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A-10 Perry News-Herald November 22-23, 2013 they had us map those areas before. They hired me and trained me. I was a draftsman rst. Then we were getting into stereo-photography, where they would y planes over Vietnam for example. The mapping equipment was in the plane. They would map it in stereo. What they would do is go over one route and then go back over the same route again slightly off so you get a stereo-image. They started training us on multiplex instruments and stereo-plotters. You go to work and put on glasses with a red lens on one eye and a blue lens on the other eye and you map in stereo all day long. So thats how I got into the mapping business with the government. I was also a musician. I was playing music at night and so forth and so on, but this was my main job and I thoroughly enjoyed it. As we got deeper into mapping these third dimension ights, in our agency a signal came up from one of those ights over Cuba. Our agency, the Army Map Service, found silos being built in Cuba. Russian silos. Of course, we shipped all that up to Washington and the rest is history, if youre familiar with the Cuban Missile Crisis. All of a sudden, we were getting into stereo-mapping pretty heavy. Vietnam was coming along and we were ying U2 ights over there. On one of my most memorable days in the mapping business up there, I was working on a Vietnamese map. It was a very important area we were mapping and the eld ofce chief was right by my side. Our president got shot that very day when he and I were working in there on that project. Washington put us on hold. We couldnt go home. They made us stay there and they were even going to nd a hotel to put us up in if they had to. We didnt know if we were going to war or not. They also gave us, truthfully speaking, other areas in Kentucky to go in case our area got wiped off the map by a bomb. They were expecting whatever to happen. Noland was one of about 200 mapmakers in the Louisville eld ofce and they, along with those in the other eld ofces, worked on providing maps of areas around the globe, mainly Vietnam, plotting locations of ever-moving Vietcong villages and other areas of strategic importance. Then, in the mid-1960s, they received an entirely new project. We were given an opportunity to get involved in mapping 18 landing sites on the moon, Noland said. Our agency had these multiplex stereo-plotters and we were going to map the potential landing sites on the moon for the Apollo 11 project. We had to crash land Ranger satellites into the moon in such a way that when they came in we could take multiple photos so we could stereo and have a red lens and a blue lens to map in the third dimension. They sent telemetry back to Earth. Of course we would crash them into the moon and send another one up there and crash it into the moon until we had the area covered that they wanted to map. We used the stereoplotting instruments to nd elevations. When you look in stereo, you can see the terrain and you can see the elevations and how deep the craters are. We had a device called a platinum that we used to measure the depths of the craters in three dimensions. But mapping the moon, something which had never before been done in a manner like they were setting out to do, posed several unique challenges. So we found, to map the moon, you had to choose a north and a south and an east and a west, Noland said. You have to measure elevations from somewhere. Well, when you face the moon from Earth, north is up, south is down and east and west, just like on Earth, because the same side of the moon always faces the Earth all the time. That made that part easy, but there was no water on the moon to come up with sea level--thats how we measure heights and everything on Earth. So we decided to use the deepest crater and we mapped elevations from that. Later on, the Russians ew around the far side of the moon and they found deeper craters over there, so theres minus elevations. But thats how we came up with our elevations to map the moon, which was like discovering a new world. I thoroughly enjoyed that part of it. Now when I say we, Im talking about the Army Map Service, the whole conglomerate. We all had a part in that. It wasnt just me. I was just one of many. We had photos that were sent back by telemetry. We would get these strips. We were already trained to map in stereo, so we were able to take these strips and overlay them in such a way that we were able to map in three dimensions. We had to measure the heights of some of the mountains and depths of some of the craters so when the lunar module was coming in, the pilot would know what to avoid and that type of thing. We used mathematics and we used comptometer machines back in those days, because we didnt have computers, and we had to gure it all out. You know, the moon and the Earth are round, like an orange. If you take an orange peel and atten it out, what happens? It spreads all out and the outer edges are distorted. So what we had to do was make sure we had the center part of these photos. The outer edges we couldnt use because there was more distortion as far as the measurements were concerned. We had to get our measurements accurate so the pilot could use the measurements we gave him to help him nd the spot they were going to land on. As it was, he was nervous about it. When he was coming in, he kept saying I think Im going to go on to the next one, Im going to go on to the next one. Then all of a sudden, the fuel was about to run out and they had to land right here, and thats where they landed. But they used our maps as a guide. We had to use the red lens and the blue lens to overlap, so you have a crater here with a depth and a crater here with a depth. The left lens would see this and the right lens would see this and the crater that you were seeing would now be in the middle. You had to get it in the middle so our measurements would be exact. You have to understand, we had 200 people in our eld ofce and each person had a job. They all put those jobs together and this is how it became the full-edged map. Noland and the others worked on the mapping project until 1969. So we mapped 18 landing sites on the moon and by then, I was noticing that our jobs were going to be replaced by mainframe computers. We did all this by hand in mosaicing those photos and so our jobs were being replaced by computers. I made the decision in early (to leave). Since I was brought in directly out of high school, I didnt go to college. I took night classes, but I never got a degree. So I decided to get out of the mapping business and move down to Deereld Beach, and try my hand at what I loved most, the music business. So thats how I got out of Kentucky and the mapping business and I got into Florida and the music business. It was later that year, in July, when Noland was watching Cronkite on television. I was in my living room in my home down in Florida and watched the landing on the moon, he said. There was a blackout as Neil Armstrong and those boys were coming in. Walter Cronkite had our map on his desk while he was looking at it. Of the 18 potential landing sites mapped by the agency, one of the sites Noland had helped map was ultimately chosen for the mission. So Cronkite says, Theres something wrong here. Theyre not where theyre supposed to be. I wonder if theres a mistake on this map, Nolan remembers with a hearty laugh. As it was, they were having a fuel problem on the orbiter. He nally corrected it and said, Oh yeah, its right. They were going at a slower pace than had been programmed. He would later get a physical reminder of the part he played in the Apollo mission. When I was band leader in a club in Ft. Lauderdale called the Country Music Cabaret, they stopped the show one night and presented me with that map you see out there. Some folks from the map service came in and presented me with that map and a couple medallions for being part of Apollo 11. They surprised me with that one. Years later, after the map had remained in storage, his family had it framed and presented it to him a second time. The map, consisting of countless strips of photos meticulously pieced together nearly 50 years ago, is now mounted on his wall, surrounded by memorabilia from his decades-long music career. Looking at the map, the same feeling comes over him that did on that summer day when man stepped foot on the moon. I was in my living room in Deereld Beach on July 20, 1969, and watched that landing and realized, hey, its nice to be part of something. The lunar maps created by the Army Map Service were created by piecing together satellite imagery collected in stereo. We were able to take these strips and overlay them in such a way that we were able to map in three dimensions, Noland said. We had to measure the heights of some of the mountains and depths of some of the craters so when the lunar module was coming in, the pilot would know what to avoid and that type of thing. NOLAND Continued from page 1 I watched that landing and realized, hey, its nice to be part of something
A-11 Perry News-Herald November 22-23, 2013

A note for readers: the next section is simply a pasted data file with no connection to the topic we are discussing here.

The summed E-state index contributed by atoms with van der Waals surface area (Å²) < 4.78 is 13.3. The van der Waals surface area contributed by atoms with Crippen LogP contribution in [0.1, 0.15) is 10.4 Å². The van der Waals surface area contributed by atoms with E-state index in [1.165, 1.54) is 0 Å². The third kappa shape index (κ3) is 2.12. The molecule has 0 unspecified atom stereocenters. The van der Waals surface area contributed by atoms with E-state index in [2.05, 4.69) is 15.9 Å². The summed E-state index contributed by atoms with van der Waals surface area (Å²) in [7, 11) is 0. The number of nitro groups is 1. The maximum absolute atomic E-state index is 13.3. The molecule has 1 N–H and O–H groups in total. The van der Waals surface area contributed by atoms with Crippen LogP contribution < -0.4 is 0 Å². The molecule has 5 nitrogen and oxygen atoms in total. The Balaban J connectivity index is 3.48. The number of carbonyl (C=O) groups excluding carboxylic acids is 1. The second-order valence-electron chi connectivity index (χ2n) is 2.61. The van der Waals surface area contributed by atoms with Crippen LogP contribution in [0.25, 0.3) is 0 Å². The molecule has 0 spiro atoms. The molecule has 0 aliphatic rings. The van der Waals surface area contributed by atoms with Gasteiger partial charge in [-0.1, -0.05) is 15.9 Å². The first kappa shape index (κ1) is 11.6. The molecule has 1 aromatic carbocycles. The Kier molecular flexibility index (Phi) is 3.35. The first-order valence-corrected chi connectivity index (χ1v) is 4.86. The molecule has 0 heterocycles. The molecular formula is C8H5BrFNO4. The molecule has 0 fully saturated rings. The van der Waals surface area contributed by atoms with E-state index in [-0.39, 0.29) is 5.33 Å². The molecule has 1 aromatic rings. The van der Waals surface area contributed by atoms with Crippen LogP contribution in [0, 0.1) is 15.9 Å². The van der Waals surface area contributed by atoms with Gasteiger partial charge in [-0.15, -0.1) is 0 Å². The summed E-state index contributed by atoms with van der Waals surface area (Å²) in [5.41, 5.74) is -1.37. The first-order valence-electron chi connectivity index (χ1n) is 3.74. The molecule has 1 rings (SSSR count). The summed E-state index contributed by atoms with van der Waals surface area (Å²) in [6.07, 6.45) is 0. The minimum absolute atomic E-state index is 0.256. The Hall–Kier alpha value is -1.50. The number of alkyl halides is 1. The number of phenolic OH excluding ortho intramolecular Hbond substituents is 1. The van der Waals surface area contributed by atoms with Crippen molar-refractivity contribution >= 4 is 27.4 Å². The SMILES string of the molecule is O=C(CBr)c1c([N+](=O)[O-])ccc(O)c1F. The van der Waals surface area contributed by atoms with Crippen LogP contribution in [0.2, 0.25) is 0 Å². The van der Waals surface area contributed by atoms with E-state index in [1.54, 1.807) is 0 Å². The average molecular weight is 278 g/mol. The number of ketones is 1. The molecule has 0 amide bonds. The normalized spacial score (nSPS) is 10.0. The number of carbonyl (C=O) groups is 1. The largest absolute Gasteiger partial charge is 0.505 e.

A UCTION OUR ANNUAL CHRISTMAS AUCTION, Saturday, Nov.30 at 5:30 p.m. Madison Auction House.1693 SW Moseley Hall Rd.(CR360) 850973-1444 AGAIN THIS YEAR WE ARE PARTNERING WITH THE SALVATION ARMY AND SOME OF THE LOCAL VFD TO COLLECT TOYS FOR THOSE CHILDREN THAT WOULD NOT O THERWISE RECEIVE ONE. BRING ONE OR BUY ONE AT THE AUCTION AND HELP THESE KIDS OUT! WE ARE ALSO HAVING OUR ANNUAL FREE DINER BETWEEN 4:30 AND 5:30 P.M. FOR OUR AUCTION A TTENDEES .COME JOIN THE FUN, EAT AND DONATE A TOY TO HELP A CHILD OUT. 10% Buyers Premium.MC, Visa, Discover, Debit Cards, Checks and Cash accepted.AU691 Ron Cox, AB2490 11/20-11/22 YARDSALE Saturday, Nov.23, 8 a.m.until, 101 Crit Jones off of Old Dixie Hwy. Men's, women's, boys and girls clothes, lots of miscellaneous items. 11/20-11/22 Y ard sale.Saturday, Nov.23, 8 a.m.until.No early birds.1200 Harold Davis Road, one mile down Beach Road, look for signs. Canceled if raining.Tv, toys, tools, etc. 11/22 W alk through tag sale at Dr.Diane Schlick's office.Saturday, Nov.23, 616 S.Jefferson Street.Office furniture, equipment, and supplies.8 a.m.to 4 p.m.Doors will not be unlocked until 8 a.m. 11/22 Y ard sale.Friday, noon until and Saturday, 9 a.m.until.3498 Hwy. 19 S.(Taylor Storage Center). Winter jackets & sweatshirts, heaters, skateboard ramps, table & 2 chairs, child's rocking chair, 2 padded stools with backs, tools, vintage Radio Flyer rocking horse, antique chest of drawers, bassinet, pictures, small appliances, sofa, love seat, changing table, baby items, hunting knives, triple ball trailer hitch, TVs, slalom water ski and m uch more. 11/22 Y ard/Estate Sale Friday, Saturday and Sunday, Nov, 22-24 at US 19 and Beach Rd at caution light make a u-turn on 19 first drive on r ight, there will be signs.From 8 a.m.until 4 p.m.each day.Call 223-2006. Multi-family yard sale.Saturday, Nov.23, 8 a.m.1 p.m.1820 Davis W alker Road.Lots of Christmas items, weight bench, pack and go, toys, clothes and much more. 11/22 Huge yard sale! Saturday, Nov.23, 8 a.m.until.Five miles down W oods Creek Road, follow signs to 4690 Woods Creek Road. 11/22 2 family yard sale.Saturday, Nov. 23, 8 a.m.1 p.m.Vintage and collectable items as well and regular old yard sale stuff.Medium to XXL womens clothing.Some furniture (rocking chair with animal hide seat, rolling microwave stand, entertainment center.) Held inside so come rain or shine. Located at 154 W.Davis Walker Road, Perry.Follow Puckett Road from Winn-Dixie, south, cross F enholloway bridge, go until you come to the SHARP curve;at the curve turn left onto Potts Still Rd. then left at the first limerock road (app.1 mile) take first dirt road on the left and follow it to the end.A red brick house on the LEFT.Yard sale is BEHIND the house, drive on back! 11/22 Y ard sale.Friday, Saturday and Sunday, Nov.22-24, 8 a.m.until. many items.1103 S.Fair Road. 11/20-11/22 Y ard sale.9 a.m.2 p.m.Friday and Saturday, Nov.1-2.2309 Hwy 98 West. 11/22 Y ard Sale Saturday, Nov.23 at F airpoint Communications, 7 a.m. until.Men, womens and kids clothing, household items, toys, appliances, etc. 11/22 MISC. Stove, Sears Kenmorewhite, $250, white with gold rim china set f or 10 $75, 2 queen size bedspreads-quilted $25 for both, 16' Mohawk canoe with 2 paddles, $250.Call 850-420-3836. 11/20-11/22 We Buy Scrap Metal and Junk Cars 850-838-5865. Brand new 39.5 super swamper boggers on new 15x10 white w agon wheels 8 lug rims, $1600 OBO.1980 F250 300 strt 6.4 speed, $800 OBO.Call Jim 850843-2372. 11/20-11/22 Queen size mattress and box springs good condition, $250 for set.Playstation 2 with old style TV, Guitar Hero set and 20 plus games, everything works, will not seperate $175 firm.Xbox 360 and old style TV and games, will not seperate, $150 firm.Serious inquires only.Call 584-9753, leave message. 11/13-11/22 Nearly new, 2 set leather sofa and loveseat, dinning table with 6 chairs, 23" computer with leather chair and 52" floor TV.Call 850838-7138 or stop by the Econolodge at 2220 US 19 South in Perry. 11/22-11/27 Cash for junk cars and trucks, free removal.7 days a week.Call (386) 658-1030 or (904) 8878513. 11/08-01/31 FORRENT 3 bedroom, 2 living room, 2 bath house.$725 per month and $725 deposit.Call 850-584-8885. 11/15-11/22 1 bedroom, 1 bath house, all remodeled.$595 per month and $595 deposit.408 N.Calhoun Street.Call 305970-1653. LS One bedroom, one bathroom 2nd floor appartment.900 sq.feet, near Keaton Beach.$650 per month plus security deposit, includes utilities.Pets extra, refeerences needed.Call 850578-2356 or 850-843-1882, leave message. 11/06-11/29 Small 2 bed, 1 bath mobile home on 2 acres in nice neighborhood. $450 per month.First last and $250 security deposit. Call 757-433-4514 11/15-11/29 3 bedroom, 2 bath, $450 per month.No kids, no pets.1st, last and security deposit.Call 850843-5844. 11/13-11/22 2 bedroom 1 & 1/2 bath for rent. Apply at Everetts Mobile Home Pa rk Monday Friday, 10 a.m.4 p .m.Excellent credit refrences. No Pets.$475 a month and $300 deposit.Water and garbage included. EMH, tfn Rooms available at Skylark Motel ev erything included for monthly $595 (required $45 deposit), $195 w eekly or $40 daily (tax included). 317 N.Byron Butler Pkwy.(305) 970-1653. LS, tfn. 3 bedrrom, 2 bath double-wide mobile home on 2 acres.Very nice with central heating and air, paved road and city water.$750 per month plus security deposit. References required.Call 850838-2755. DC, tfn Cozy 2 bed, 1 bath block house. Great location, walk to Walmart. T aking applications, $485 per month, first, last and security.Call 850-223-3427. 11/20-11/29 3 bedroom mobile home on 1 acre lot in Shady Grove.Call 850-8389514.. WR Large 3 bedroom, 2 1/5 bath home, fenced yard, additional f amily room and office.$850 per month.Call 850-371-1462 or 850838-6521. SJE To wn & Country has 1 and 2 bedroom mobile homes available f or rent at $400 per month, $400 deposit.We're also offering a limited number of mobile homes f or "Rent to Own" Take pride in o wnership! Call (850) 584-3095 or (954) 601-7393 for more details. 11/01-11/29 STEINHATCHEE PLACE RESORT Furnished 1 and 2 bedroom apartments for rent $600 to $800. Included with rent is full cable t.v., Internet, hot tub, one block to river and new boat landing.Call (352) 498-7740 if no answer call (813) 677-9640. SPR, tfn TIDEW A TER AP AR TMENTS Now accepting applications for 2 & 3 bedroom apartments.... Rent based on income.On-site laundry.Most utilities included. Close to shopping centers, city parks, and Boys & Girls Club. Public transportation available. 850-584-6842, TDD 711, EHO. Section 8 Affordable Multifamily Housing. T A, tfn Small 3 bedroom, 1 bath house inside city limits on 2 acres.$475 per month.First, last and $250 securiy deposit.Call 727-4334514. 11/15-11/29 3 bedroom, 1 bath house on East Cherry Street.$600 per month, references required.Call 850-5846113 between 8:30 a.m.5 p.m. 10/30-12/04 W estgate Rooms available for rent.Refrigerator, microwave, TV with cable, AC/Heater.Everything included.$195$240 weekly, $40 daily, $595-$635 per month. RV sites $20 daily, $120 weekly, $350 monthly.Tax included.1627 S. Byron Butler Pkwy.(786) 3442546. Lily, tfn. W oodridg e Apar tments Immediate Openings for 1 and 2 bedroom Apts.HUD Vouchers considered.HC and Non-HC accessible apartments.Call 850584-5668.709 W.Church St. P erry, FL 32348 TDD 711.Equal Housing Opportunity WA, tfn. Fully furnished efficency apartment.Satellite TV and electric included.One or two adults, no children, no pets.$150 per week plus $150 security deposit.Call 584-2199. 11/20-11/29 T aking applications for a 3 bedroom, 2 bath home for rent.On 5 acres, with a large storage b uilding, within city limits.$900 per month.Call 850-584-4678. 11/13-12/06 Room for rent on Econfina River. Clean and quiet, no pets.Prefer established elder woman with Social Security income. Call 850-584-3026. 11/20-11/22 HOMESANDREALESTATE 3 bedroom, 2 bath house in Glenridge area on 1 acre of land. F or sale or rent.Call 850-4098. 11/22, 11/29 House for sale by owner on 1 acre.Located on Pittman Carter Road.Call 850-838-6481. 11/22-11/29 Lot 64 one acre, cleared, Kinsy W oodland Road off of Spring W arrior, across from Ma Dixon Road, $15,000 with $1,000 down. 850-838-0851. 11/22-12/27 REPO'S! Land & Homes.Home only, all counties.Call (352) 4939600. TMH,tfn Priced to Sell! Great 3/2 house on 1 acre lot in Quail Pointe. Spacious floor plan, large kitchen and new flooring throughout.Only $149,000.Will consider rent as w ell for $1000 per month.Call Dan Mills at 850-838-6502. 10/30-11/29 Land for Sale, 221 North between Shiloh Church Rd.and Cairo Pa rk er Rd.1 acre lots with paved roads.Owner financing available. Please call (386) 658-1346 or (850) 584-7466. EF, tfn. 28BY70 4/2 ON 1.20 Acres E-Z TERMS 5% DOWN $549 FOR 20 YEARS Call 352-303-8771 TMH,tfn MOBILEHOMES J acobsen Homes Factory Outlet Guaranteed Lowest Prices in Florida.They Sell For The F actory......WE ARE THE FA CTORY! 3BR/2 BA, Starting @ $235 Per Month.See The Best Built Homes In FL.Jacobsen Homes of Lake City.Call 386-4388458. JH FA CTORY SALE IN PROGRESS J acobsen Homes Factory Outlet Lake City, FL. 3BR/2 BA, Only $235 Per Mo. Call 386.243.8678. JH, tfn J acobson Homes Big 4BR/2 BA with Den Del & Set-Up Only $59,995 Call 386.243.8678. 3BR/2 BA, Only $235 Per Mo. Call 386.243.8678. JH, tfn BANK REPO! 2008, Townhome, 32x76 4BR/2 BA, Loaded, Inc's Stainless Appliance Pkg., Gourmet Kitchen, Upgraded Insulation R-30, Real W ood Cabinets & Glamor Bath, Save Thousands! Call 386-4388458. JH, tfn 1992 Mercedes 500 SEL Classic Sedan V8 auto.Sunroof, runs e xcellent, needs paint & tlc.Clean orginal condition.$3900 OBO, Call Roy at 850-223-3427. 11/08-11/22 2003 Lincoln Navigator.Garage k ept, only 75,000 miles in e xcellent condition.$7500 firm. Call 850-843-0195 or 850-8383477. 11/20-11/29 2004 Toyota Camry LE Only 81,000 miles.Leather seat, power window and power door, e xcellent condition $8,900.Call 850-368-1187. 11/22 HELPWANTED Studio 117 Salon, booth opening, w eekly booth rent, 1 year of in Salon experience, active client base, work hours 9 a.m.5 p.m.3 days a week.Resume with references, cut & style -bring model.Call for interview, 850-5844117 ask for Devera. 11/20-11/22 Ta ylor Senior Citizens Center, Inc., a non-profit organization, will accept resumes by mail only (no phone calls, no drop-ins) from W ednesday, Nov.20, through W ednesday, Nov.27, for a receptionist.Qualified candidate m ust have a minimum of 2 years wo rk e xperience in a professional office environment, and must be a team player with ability to multitask.The position will be responsible for answering and directing incoming calls, as well as va r ious other office-related duties. Excellent interpersonal skills and proficiency in Microsoft Office is a mu st.TSCC is a drug-free wo r kplace, and candidate must be able to pass a Level II background screening.Interested applicants mail resume to:TSCC, 800 W.Ash St., Perry, FL 32347 Attn:Director or Email to email@example.com. Deadline to submit resume is W ednesday Nov.27. 11/20-11/22 Coord.of Institutional Research; Allied Health Clinical Coord; Registered Nurse.See www.nfcc.edu for details. 11/15-11/27 NFCC Pa rt -time Program Staff needed f or Veterans Park and Steinhatchee Units.Minimum qualifications-must have e xperience working with kids, high school diploma, and no criminal history.To apply please email resume to firstname.lastname@example.org 11/08-12/06 A-12P erry News-Herald November 22-23, 2013 DEADLINES: Deadlines for classified ads are Monday by 5 p.m.for the T aco Times and 5 p.m.Wednesday for the P erryNews-Herald. Have a job opening? Advertise in the TACO TIMES classifieds today.Call 584-5513. 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Ta ylor Senior Citizens Center, Inc. is looking for a qualified candidate to fill the position of a Direct Service Worker.This is a position f or someone to serve our seniors in the Taylor County area. Responsibilities include but are not limited to, Homemaking, P ersonal Care and Respite Care. Qualifications:prefer CNA Certification/License, but in lieu of the certification we will provide onthe-job training.Interested parties may submit a resume and cover letter, online to Ta email@example.com or deliver to Taylor Senior Citizens Center at 800 West Ash Street, MondayFriday, 8 a.m.-5 p.m. Deadline for applicants will be Fr iday Nov.29th. SERVICES J. D. s T ree Service and Lawn Care. Licensed and insured.Free estimates.We also grind stumps. Call today 838-1280.Firewood for sale. JD(Fri) CARPET & VINYL Quality flooring work, low prices and repairs.Over 30 years experience.Call 850-838-9050.BR, Fri. JM Handyman Home Repairs, LLC Pressure washing, painting, concrete, wood decks, Ceramic tile, laminate wood available, Mobile Home Repairs, RV Leak Repairs.838-6077 or 584-2270. JM,tfn,(Fri) RO DNEY MYERS STUCCO, STONE & UNDERPINNING Stack Stone, Natural Stone, Stucco Stone, and Stucco Brick Specializing in underpinning of homes and mobile homes ,chimneys, and fireplaces.Call 229-392-6900 or 229-6869341.11/22 Mutts Cutts Dog Grooming by John. bath-cut=groom-nails 584-2027 or (850) 591-8301 W alk-Ins Welcome (3 miles down Puckett Rd,) 11/20-12/30 Joe Coxwell Welding LLC. W elding, fabrication and repair mobile service.Located on Harrison Blue Rd.Call (850) 8433500. 11/06-11/29 A to Z Farm and Lawn Service Land clearing, tree trimming/ removal, dump truck service, harrowing, bush hog mowing, rake wo r k, dirt leveling and complete lawn service.Call 584-6737. AZ, tfn B&B ELECTRIC No job too big or too small.We are open 8 a.m.5 p.m.We also do service calls.Call us at 850-6289759, 229-338-6905 or 850-2950198. 11/15, 11/29 Are you looking for someone to clean your home? Would you like more time for yourself? If so call Dena Hockaday at 850-584-3925. References upon request. 11/20-11/29 Laurie's Baked Goods We are making your holiday pies in Perry.Deep dish pecan, pumpkin, sweet potato, raisin and more pies.Call 937-426-0246 to order! 11/20-11/22LEGALS rfr n frtt b nnnr r fn b bb b b b t r br r rf rr r rn t n rffrr r rbf nrfr r r rr fr r br b f rf b b b b tr b br f rnr bf r rr f rffrr nrfr rr n b t n rnt rrr rr r rr fnfr rr rn frr fn n rr n r trr rr f r b bb bb t r t br f r rr fr rr r r tr br n rffrr bf n rfr r r r r n r brf r r f rff r t n rfnr rr rr rr nrfn r r rr br r rf rr r f rr r r t b b b t b b b bb b t bb bb bt b bbb tt t t bb bb t r t br f r rrr fr rr r r tr br n rffrr bf nrfr r r n n r n n n r brf r r f rff r t n rfnr r r rr rr nrfn r r rr br r rf rr r f rr r r bb bb b t b b br br b b bbb f bb b b bb bbbt bbbf b b b bb tbb bb b t fr n n n r bb b b b bb b b tbt bt t b btb r br btb b bb bb b r t br f r rrr fr rr r r rr br rn n rffrr bf nrfr r r n r r r rt t r rt t r r r r r r r r r r rr r r r rt r rt rr rrf r brf r r f rff r r n rfnr rr rr rr nrfn r r r br r rf rr r f rr r r rfr t nnnr r fn b A-13 P erry News-Herald November 22-23, 2013 Auctions Public Auction Exclusive Millwork Inc. December 3rd at 10am Preview: 12/02 10-5pm.3277 SE 14 Ave, Fo rt Lauderdale, Fl 33316 Huge Inventory of Doors, Fr ames, Accessories & Machinery www.moeckerauctions.com Moecker Auctions (800) 840BIDS.$100 ref.cash dep.15% 18%BP Subj to confirm. AB-1098 AU-3219, Eric Rubin Public Auction Multiple CompaniesOnline & Onsite Saturday, Nov 23 at 10am 5553 Anglers Ave, Bldg 4, Dania Beach, Fl 33312 Vehicles, Computers, Office Furniture, Office Equipment, Dymo Drills, P aint Machine, Warehouse Items and more!Visit www.moeckerauctions.com for details Moecker Auctions (800) 840-BIDS$100 ref.cash dep.15% -18%BP Subj to confirm. AB-1098 AU-3219, Eric Rubin Help Wanted Heavy Equipment Operator Tr aining! Bulldozers, Backhoes, Excavators. 3 Weeks Hands On Program. Local Job Placement Assistance. National Certifications.GI Bill Benefits Eligible.1-866-362-6497 DRIVER TRAINEES NEEDED NOW! Learn to drive for US Xpress! Earn $700 per week! No e xperience needed! Local CDL Tr aning.Job ready in 15 days! 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A-14 Perry News-Herald November 22-23, 2013 Obituaries Casey Dannille Nicole BergmanCasey Dannille Nicole Bergman, 27, died Monday, Nov. 18, 2013 in Taylor County. She was born in Tallahassee on Nov. 21, 1985, but lived in Taylor County most of her life. She graduated high school and studied computer technology for three years, currently working as a line prep cook at McDonalds. A member of Sirmans Baptist Church, she Casey is survived by: her mother, Kelly Terrill of Crystal River; two daughters, Miranda Terry and Faith Rowell, both of Perry; three brothers, Bruce Terrill of Altoona, Jessie Terrill of Fernandina Beach, and James Bergman of Delano, Tenn.; three sisters, Valerie Carter of Eustis, Crystal Walls and Tracy Sapps, both of Jacksonville; her maternal grandparents, Robert and Carolyn Thompson of Greenville, and Bill Bergman of Tennessee; her uncles, Greg Thompson, Bobby Thompson, Edward Bergman, Jerry Bergman, D.C. Hudson, George Hudson, Wayne Hudson and Ronnie Hudson; and her aunts, Sharon Thompson, Carolyn Hoover, Kaye Thompson, Rosie Beneeld, Shirley Thompson and Michelle Thompson; as well as a host of nieces, nephews and cousins. She was predeceased by her father, Finley Dale Terrill; a sister, Jessica Terrill, and a grandmother, Linda Bergman. A memorial service will be held on Sunday, Nov. 24, at 2 p.m. at Beggs Funeral Home which is in charge of arrangements. Cricket Watson will ofciate. Luice Spunky PowellLuice Spunky Powell, 84, of Perry died Thursday, Nov. 14, 2013, at Tallahassee Memorial Hospital. Mr. Powell was a native of Taylor County, and a member First Baptist Church of Cross City. He is survived by: three sons; Ellorandzro Powell of Starke, Toney Powell of Monticello, Lucious Powell of Daytona Beach; two daughters, Dianne Wright of Haines City and Lucie Mae Thomas of Orlando; ve brothers, Luther Powell of Macon, Clifford Powell of Perry, Gabe Powell of Smitheld, N.C, Henry Lee Powell and James Powell, both of Ocala; four sisters, Catherine Glover of Perry, Eloise Powell of Columbus, Ga., Lottie MacHarden of Ocala, Ernestine Thomas of Gainesville; seven grandchildren and four great grandchildren. Services will be held Saturday, Nov. 23, at Springhill Missionary Baptist Church, with interment following at Springhill Cemetery. Family will receive friends today (Friday) at Springhill Missionary Baptist from 5-7 p.m. Evans/Walker Funeral Home is in charge of arrangements.Sherry L. FarringtonReinholdSherry L. FarringtonReinhold, age 65, died Thursday, Nov. 14, 2013, after a brief illness. She was born in Macon, Ga., to William Eugene Farrington and Mary M. Hobbs. She moved to Perry from St. Petersburg, and had resided here for the last 30 years. She was a homemaker and a Christian. Survivors include: her husband of 24 years, John C. Reinhold; two daughters, Brandy Lanette Williams of Perry and Wendy Dale Carter of Bradenton; as well as ve grandchildren. The family will hold a private memorial service at a later date. Beggs Funeral Home is in charge of arrangements.Anita Louise RuddMrs. Anita Louise Rudd, 62, of Cedar Island, died Tuesday, Nov. 19, 2013 at her residence. She was born Oct. 17, 1951, in Kendall to Lardner Alton Martin and Mary (Stanaland) Martin. Mrs. Rudd was preceded in death by her father and a brother, Alton Lamar Martin. She was a Baptist and the former co-owner and operator of Three Oaks Nursery in Zellwood. She is survived by her husband of 40 years, Jeff Lynn Rudd, of Cedar Island; her mother, Mary L. Adams, of Perry; a daughter, Jennifer L. Bethel of Apopka; and one grandson, Jimmy L. Derrick Jr., of Apopka. Memorial services will be held at 1 p.m. on Saturday, Nov. 23, in the Joe P. Burns Funeral Home Chapel with Harold Reams ofciating. In lieu of owers, donations may be made to the Make a Wish Foundation. All arrangements are under the care of Joe P. Burns Funeral Home. Find us online at: www.perrynewspapers.com